I recently had lunch with a young female dentist who talked
about the home her and her husband, also a dentist, were in the
process of buying. The house sits in a very upscale neighborhood
that is transitioning from successful retirees to young
professionals. She lamented that although the layout was exactly
what they wanted, the house needed updating. I suggested she live
with it "as is" for about five years when everything would simply
come back into style.
The conversation got me thinking about homes of my past
including the one where I spent my childhood.
The two-bedroom house my parents bought for under $10,000 in the
1950s came with hardwood floors - knotty pine if I remember
correctly. My mother would clean those floors on her hands and
knees with a scrub brush and a bar of brown soap. When they were
thoroughly dried, she applied a coat of shellac - something I only
relate to when it comes to my manicures.
Trying to work two jobs while raising three girls became a bit
overwhelming for my mom, and something had to go. It was the
hardwood floors. The carpet I most recall from the succession of
those that marched through our living room was a blue and green
Berber. The walls were painted blue except for the one that was
covered by a plastic molded faux brick. It was white and the
thousands of crevices used to make it look authentic were pure dust
collectors. I remember plenty of Saturdays spent scrubbing the wall
- one fake brick at a time - the same method my mother instilled
when hanging tinsel on the Christmas tree, one strand at a
Our sofa was Danish teak that held one long cushion for seating
and one long bolster for the back. Though it decorated our living
room in the 60s, it reminds of something I would find at IKEA
today. The design was the complete opposite end of the spectrum
from the oversized, sink-down-deep-into-the cushions models found
at my grandparents' houses.
Our dog, Bonnie, loved the couch. She was only allowed to stay
in the kitchen - the only room without carpeting. But since the
couch was raised up on skinny legs there was plenty of room for her
to lay underneath it. Though she was in plain sight, in her mind
she was hidden from view. My sister and I simply pretended we
didn't see her there. She would sleep comfortably until mom chased
her back onto the kitchen linoleum.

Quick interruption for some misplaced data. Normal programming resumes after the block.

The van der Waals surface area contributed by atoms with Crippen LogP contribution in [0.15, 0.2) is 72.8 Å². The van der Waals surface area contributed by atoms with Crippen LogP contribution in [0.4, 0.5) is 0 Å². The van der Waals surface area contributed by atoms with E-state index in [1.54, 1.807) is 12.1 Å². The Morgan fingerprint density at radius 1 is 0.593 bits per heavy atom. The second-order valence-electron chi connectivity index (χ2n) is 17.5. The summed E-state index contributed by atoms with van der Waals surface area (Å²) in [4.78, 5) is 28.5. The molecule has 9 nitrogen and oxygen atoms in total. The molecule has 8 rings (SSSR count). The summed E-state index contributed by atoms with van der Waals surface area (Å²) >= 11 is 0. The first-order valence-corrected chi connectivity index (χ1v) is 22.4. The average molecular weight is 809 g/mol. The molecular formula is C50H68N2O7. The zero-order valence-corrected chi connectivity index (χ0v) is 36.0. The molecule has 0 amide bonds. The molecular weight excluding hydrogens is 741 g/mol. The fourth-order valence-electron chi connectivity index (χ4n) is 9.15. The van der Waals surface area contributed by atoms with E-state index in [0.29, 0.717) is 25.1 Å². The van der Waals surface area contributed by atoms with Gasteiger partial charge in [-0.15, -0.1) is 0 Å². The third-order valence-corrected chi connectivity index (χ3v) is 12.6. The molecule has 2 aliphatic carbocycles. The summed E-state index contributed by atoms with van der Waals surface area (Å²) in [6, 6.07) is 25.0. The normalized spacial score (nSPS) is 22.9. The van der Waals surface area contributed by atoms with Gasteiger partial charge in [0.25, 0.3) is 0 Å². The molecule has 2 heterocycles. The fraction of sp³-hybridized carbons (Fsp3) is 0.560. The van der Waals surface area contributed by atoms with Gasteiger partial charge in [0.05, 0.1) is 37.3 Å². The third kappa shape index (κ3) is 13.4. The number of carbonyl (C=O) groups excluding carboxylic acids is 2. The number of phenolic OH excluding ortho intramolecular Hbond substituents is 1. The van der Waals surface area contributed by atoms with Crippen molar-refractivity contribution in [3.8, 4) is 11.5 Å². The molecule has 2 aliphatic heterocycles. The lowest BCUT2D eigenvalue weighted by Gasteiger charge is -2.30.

The color schemes in the house changed every few years. Walls
were painted, carpets replaced. It was a small house, so
redecorating wasn't necessarily very expensive. The bedrooms,
bathroom and living room were all done in different colors. I
remember carpets in pink, gold, blue and a black/white tweed. The
wall colors changed often and the woodwork was always given a fresh
coat of bright white, oil-based enamel. The bathroom and kitchen
eventually were wall-papered. And then the living room succumbed to
paneling. Luckily, it wasn't a dark, dreary paneling. It actually
resembled distressed wood and was very light in color.
My mother sold the house in 1980 for $25,000 - not a bad profit
margin. Ten years later, houses in the same neighborhood were going
for $90,000. I'm sure whoever bought that house had a field day
when they pried off the paneling and pulled up the carpeting. That
hardwood flooring was probably a very pleasant surprise!
My first two homes after I got married were built by us. There
is nothing better than being the first person to live in a brand
new home. I spent hours choosing wallpapers, appliance colors,
cabinets, lamps and fixtures. I always wanted a kitchen with a red
floor. I got it the year my husband dropped a burning pot on the
vinyl and insurance paid for replacement.
Our third home, in Salt Lake City, was our first resale. It was
hard buying a house someone already decorated, especially when
their taste was completely different from ours. The kitchen also
had a red floor - well, it was red, orange and black and made me
think of Flamenco dancers. The kitchen counters were also red. So
why the appliances were avocado green was a complete mystery to me.
I guess they felt it was a good match for the gold and green shag
As Boomers, we look toward downsizing and simplifying our lives.
We want laminate floors that look like wood but are easier to
clean. We aren't picky about the color of the appliances, we just
want them to be self-cleaning. We keep walls a neutral color so the
place will be easier for our kids to sell when we move into
assisted-living. We steer clear of houses with stairs and we want
tiny yards that are maintained by the homeowner's association. And
we hope to live long enough for everything in it to come back in
Cindy Phillips is a freelance writer for The Mountain Times, she
can be reached at email@example.com.